I am starting this thread here to present my own views on the new fragments, due to the obvious Spook Country connections, and to keep myself away from the bustle in Random. It is also less likely that WG will see it out here in the boondocks.
First of all some chronological musings.
WG was probably at the revising stage of Pattern Recognition by 9/11/01. However the rewriting due to the world change delayed the book several months. The book was published in February 2003 (15 months later). He started posting Spook Country fragments the 21st January 2006, stopping in September, and eighteen months later we got the book, four years and a half gap between books. In the eighties the gap was two years, three years in the nineties so the four years in the new century seemed right.
Which is why the current three year gap (it has been three years already!) seems fast. And I cannot forget what he said in London in August 2007: “Gotta go. I have a book to write.”
All these reflections make me think that the new book will be closer to Spook Country, continuous with it, tackling the questions that he still had after finishing it. Spook Country is the most political, and maybe because of this, the most comedic of his works. The problem with Politics is that it is hard to step away. It just keeps happening.
WG has already published novels sharing many characters, in the Bridge series, so it is not unusual. I suspect the “present” setting helps to keep the characters alive in the author’s mind. If we cannot help but ask ourselves “What would Bigend do with this…” while checking the news, I suspect it is even harder for him. Then we have Milgrim, that I believe works as the author’s avatar in that spooky alternate world. If he keeps the political content, he needs his spokesman. These well worn characters would speed up writing, compared to a new set.
That would set up Bigend firmly as the link, which is only natural. If he stays true to form, and splices three narratives, we are missing one of the three, the new one, as we have Hollis/Inchmale in London and Milgrim exploring the USA subconscious. I doubt it will be Tito. As Cayce before, he was left in balance by the novel’s ending, at peace in a good place they could stay in, unlike Hollis or Milgrim, who were on the verge of entering the unknown, with an uncertain future in front of them.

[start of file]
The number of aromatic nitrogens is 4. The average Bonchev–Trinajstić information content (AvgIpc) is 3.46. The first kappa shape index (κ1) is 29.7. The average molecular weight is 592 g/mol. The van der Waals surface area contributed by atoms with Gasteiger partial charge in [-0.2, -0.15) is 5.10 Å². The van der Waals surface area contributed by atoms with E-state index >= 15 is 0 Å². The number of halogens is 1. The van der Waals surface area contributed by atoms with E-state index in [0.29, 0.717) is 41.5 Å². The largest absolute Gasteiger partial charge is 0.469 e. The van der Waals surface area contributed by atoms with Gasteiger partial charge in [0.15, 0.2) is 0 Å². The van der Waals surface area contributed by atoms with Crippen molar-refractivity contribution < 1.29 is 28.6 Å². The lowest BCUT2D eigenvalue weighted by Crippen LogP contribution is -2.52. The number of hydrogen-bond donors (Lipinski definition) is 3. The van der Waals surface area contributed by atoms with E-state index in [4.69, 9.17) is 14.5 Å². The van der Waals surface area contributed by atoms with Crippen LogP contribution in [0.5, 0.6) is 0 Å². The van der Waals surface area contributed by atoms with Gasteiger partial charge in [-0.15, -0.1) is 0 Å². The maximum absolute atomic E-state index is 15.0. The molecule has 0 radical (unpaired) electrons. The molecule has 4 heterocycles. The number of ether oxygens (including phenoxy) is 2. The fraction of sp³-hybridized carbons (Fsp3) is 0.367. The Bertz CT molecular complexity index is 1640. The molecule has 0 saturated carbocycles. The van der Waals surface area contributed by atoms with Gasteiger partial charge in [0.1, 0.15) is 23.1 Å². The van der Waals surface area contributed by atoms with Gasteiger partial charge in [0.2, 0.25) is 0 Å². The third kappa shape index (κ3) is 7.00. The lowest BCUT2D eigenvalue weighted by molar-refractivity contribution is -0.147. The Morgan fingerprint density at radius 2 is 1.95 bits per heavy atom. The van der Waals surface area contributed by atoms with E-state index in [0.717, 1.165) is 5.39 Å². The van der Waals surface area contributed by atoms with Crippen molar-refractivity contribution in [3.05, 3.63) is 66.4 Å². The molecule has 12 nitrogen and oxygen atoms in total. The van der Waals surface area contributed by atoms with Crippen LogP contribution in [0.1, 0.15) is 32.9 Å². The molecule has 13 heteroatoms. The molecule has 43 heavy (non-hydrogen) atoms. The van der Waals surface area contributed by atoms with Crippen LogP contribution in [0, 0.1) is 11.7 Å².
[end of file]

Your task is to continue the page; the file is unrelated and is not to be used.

Now the fragments themselves.
The first one, Cabinet, seems now in retrospective to show Hollis voice, the peculiar feeling of someone used to British eccentricity while feeling detached from it. Nothing like an expatriate American for that. The description hovers at the edge of déjà vécu, “I have been to a place like this”, without allowing us to pinpoint a particular example. Brilliant.
Hold the coprophagia amused me, as Hollis is repeating, I suppose, the wikipedia entry that most readers would quickly check too. Circular references. Seems to belong to the same chapter as the first one. And I agree that Number Four is the name of the room. Not a number, a name. I would also like to point out that walrus ivory scrimshaw is thin and longish, better suited for umbrella handles and sticks than bed decoration, so “slabs” just doesn’t feel right, at least as opposed to sperm whale pan bone (often mistaken as ivory), the biggest and densest bone in nature, possibly the best scrimshaw material. I would also like to point out that a right whale lower jaw is 3-4 meters long, so enormous is right, and it really puts Number Four into the biggie class.
Cricket once again seems to follow closely the previous fragment. If I was amused by the wikipedia quote, its repetition becomes hilarious, although the duplication of heavy for the handset does not feel right. Once again we have three steps to the phone, to transmit that old house/big room feeling. The interaction between Hollis and Hubertus just seems a natural evolution of the one in Spook Country, with Hollis no longer bound to him as an employee but yet knowing how insistent Hubertus is when he wants something. To me it says that they have possibly not been in touch after the jingle affair, but that Inchmale has hit it off with him, so she remains indirectly aware of him.
Clearly money is no longer a problem for Hollis, a pleasant change that allows her to set some terms in her interaction with Bigend.
The Gabriel Hounds. A change of scenario, from Cabinet to Gay Dolphin Gift Cove, from London to South Carolina (I was not surprised to check that there is a Brooks Brothers in the 51 of Via della Vigna Nuova, in Florence). Once again I see Milgrim channeling more or less raw Gibson feelings. But this time he seems less detached, an actor of sorts rather than an uninvolved (almost) observer. The question then is what game is Bigend playing that requires Milgrim’s touch. I suppose that would make me happy, as I was among those that thought that it was Bigend who called Milgrim at the end of SC, and we know that he is curious and stubborn enough to make the effort to track him down, and maybe find out what Hollis was up to in Vancouver.